Rio 2016: Michael Phelps, Team USA And The Rest of The Olympic Swimmers

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Venue: Olympic Aquatics Stadium, Fort Copacabana

Medals available: 102

Dates: Pool – August 6-13, Open Water – Aug 15-16

Dominant nations: The United States have topped the swimming medal table at every Games since Barcelona 1992. However, Australia, China and Japan will be looking to close the gap this time around

Star names: Michael Phelps (USA), Missy Franklin (USA) Katie Ledecky (USA), Ryan Lochte (USA), Chad Le Clos (South Africa), Ye Shiwen (China), Sarah Sjostrom (Sweden)

One of the most popular and exciting sports at the Games, swimming regularly attracts huge crowds.

Fans have great reason to look forward to the action in the pool once again in Rio, with Michael Phelps, already the most successful Olympian of all time, coming out of retirement to compete at his fifth Games.

American Phelps called time on his career after taking his medal tally to 22 at London 2012, a haul that includes an astonishing 18 golds, but, having returned to the pool in 2014, the Baltimore-born superstar looks primed to build on his already decorated legacy.

The 31-year-old won the 100 metre and 200m butterfly, as well as the 200m individual medley - where competitors use each of the four main strokes - at the US National Winter Championships in December and will look to claim gold for a fourth successive Games in Brazil.

However, as he was at London 2012, the American can expect to be pushed to the wire again by South African Chad Le Clos in the butterfly, while compatriot Ryan Lochte will hope to mount another challenge in the 200m individual medley.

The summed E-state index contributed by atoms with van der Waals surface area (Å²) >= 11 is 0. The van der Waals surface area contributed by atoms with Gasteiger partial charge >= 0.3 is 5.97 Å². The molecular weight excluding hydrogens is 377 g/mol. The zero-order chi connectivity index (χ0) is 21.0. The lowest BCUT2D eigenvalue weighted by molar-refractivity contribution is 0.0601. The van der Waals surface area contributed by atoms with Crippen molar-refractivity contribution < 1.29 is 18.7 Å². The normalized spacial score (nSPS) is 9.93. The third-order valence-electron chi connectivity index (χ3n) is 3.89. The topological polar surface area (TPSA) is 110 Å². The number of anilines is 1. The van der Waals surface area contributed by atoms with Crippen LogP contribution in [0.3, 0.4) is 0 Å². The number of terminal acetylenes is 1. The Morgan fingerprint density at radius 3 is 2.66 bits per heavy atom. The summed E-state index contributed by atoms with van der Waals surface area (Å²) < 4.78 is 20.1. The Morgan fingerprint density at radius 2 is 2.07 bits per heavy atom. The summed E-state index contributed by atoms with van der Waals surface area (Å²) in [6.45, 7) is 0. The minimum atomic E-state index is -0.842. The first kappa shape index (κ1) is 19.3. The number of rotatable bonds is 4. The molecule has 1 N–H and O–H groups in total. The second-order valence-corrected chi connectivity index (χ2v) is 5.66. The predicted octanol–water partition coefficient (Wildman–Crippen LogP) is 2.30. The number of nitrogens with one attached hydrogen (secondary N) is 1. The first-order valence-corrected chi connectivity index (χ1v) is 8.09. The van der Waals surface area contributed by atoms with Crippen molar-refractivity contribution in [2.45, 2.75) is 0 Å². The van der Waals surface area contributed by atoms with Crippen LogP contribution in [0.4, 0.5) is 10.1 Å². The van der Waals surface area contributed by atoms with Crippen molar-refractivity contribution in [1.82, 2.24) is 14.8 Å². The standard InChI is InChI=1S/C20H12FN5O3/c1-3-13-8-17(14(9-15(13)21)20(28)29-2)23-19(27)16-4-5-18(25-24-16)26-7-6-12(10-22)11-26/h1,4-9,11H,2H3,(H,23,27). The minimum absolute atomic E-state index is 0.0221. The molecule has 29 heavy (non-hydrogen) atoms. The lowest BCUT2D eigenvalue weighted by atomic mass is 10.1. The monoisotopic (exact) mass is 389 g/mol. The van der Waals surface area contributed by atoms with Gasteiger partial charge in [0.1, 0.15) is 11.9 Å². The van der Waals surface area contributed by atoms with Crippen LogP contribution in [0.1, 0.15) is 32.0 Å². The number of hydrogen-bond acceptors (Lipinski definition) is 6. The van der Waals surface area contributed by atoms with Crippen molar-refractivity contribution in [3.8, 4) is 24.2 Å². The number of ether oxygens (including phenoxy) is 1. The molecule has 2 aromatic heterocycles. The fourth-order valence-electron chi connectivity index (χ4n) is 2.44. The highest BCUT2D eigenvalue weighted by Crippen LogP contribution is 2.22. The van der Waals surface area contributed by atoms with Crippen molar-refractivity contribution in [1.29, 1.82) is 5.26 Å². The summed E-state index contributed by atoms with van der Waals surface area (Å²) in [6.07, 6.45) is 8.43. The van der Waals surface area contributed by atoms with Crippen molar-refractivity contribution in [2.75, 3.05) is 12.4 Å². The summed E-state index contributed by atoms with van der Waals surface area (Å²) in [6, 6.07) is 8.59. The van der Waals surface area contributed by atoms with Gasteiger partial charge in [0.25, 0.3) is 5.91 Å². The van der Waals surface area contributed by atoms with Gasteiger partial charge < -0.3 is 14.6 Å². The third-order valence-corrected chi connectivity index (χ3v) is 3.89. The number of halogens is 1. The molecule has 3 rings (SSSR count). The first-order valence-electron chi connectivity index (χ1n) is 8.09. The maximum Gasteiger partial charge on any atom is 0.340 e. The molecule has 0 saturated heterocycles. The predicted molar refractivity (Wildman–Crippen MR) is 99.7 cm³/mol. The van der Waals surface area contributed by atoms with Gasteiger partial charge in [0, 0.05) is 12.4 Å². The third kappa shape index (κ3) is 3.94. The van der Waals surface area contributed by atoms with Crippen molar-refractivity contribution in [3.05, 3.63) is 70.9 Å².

Another American looking to build an impressive legacy in the pool is Katie Ledecky.

The golden girl of the US swim squad, Ledecky is expected to win every time she dives in and the five-time defending world champion over freestyle distances ranging from 200m to 1500m will undoubtedly be a major force.

Rebecca Soni's retirement leaves the women's breaststroke category open to an array of contenders, while Missy Franklin is another American set to dominate in the backstroke events - she is world record holder over the 200m distance - after completing a five-medal haul at her first Games four years ago, aged just 17.

Sarah Sjostrom is the world record holder in butterfly at 50m and 100m, while the Asian challenge is likely to be led by China's Ye Shiwen, the defending 200m and 400m medley champion who has indicated that Rio will probably be her last Games.

All individual strokes take place over 100m and 200m, while the individual medley is conducted across 200m and 400m.

Freestyle has further races at 50m and 400m, while women also compete in an 800m event and men at 1500m.

It is not just inside the Olympic Aquatics Stadium where swimming will be on display. 

Where the Atlantic Ocean meets one of the world's most famous beaches, Copacabana, the open-water marathon swimming will take place.

In calm waters to the side of Fort Copacabana, the 10 kilometre circuit will see 25 competitors of each gender compete in the ultimate water-based endurance event.

Italy's Simone Ruffini will likely be in the hunt for a medal in the men's event, while Poliana Okimoto Cintra is Brazil's home hope in a women's competition where France's world champion Aurelie Muller will be among the favourites.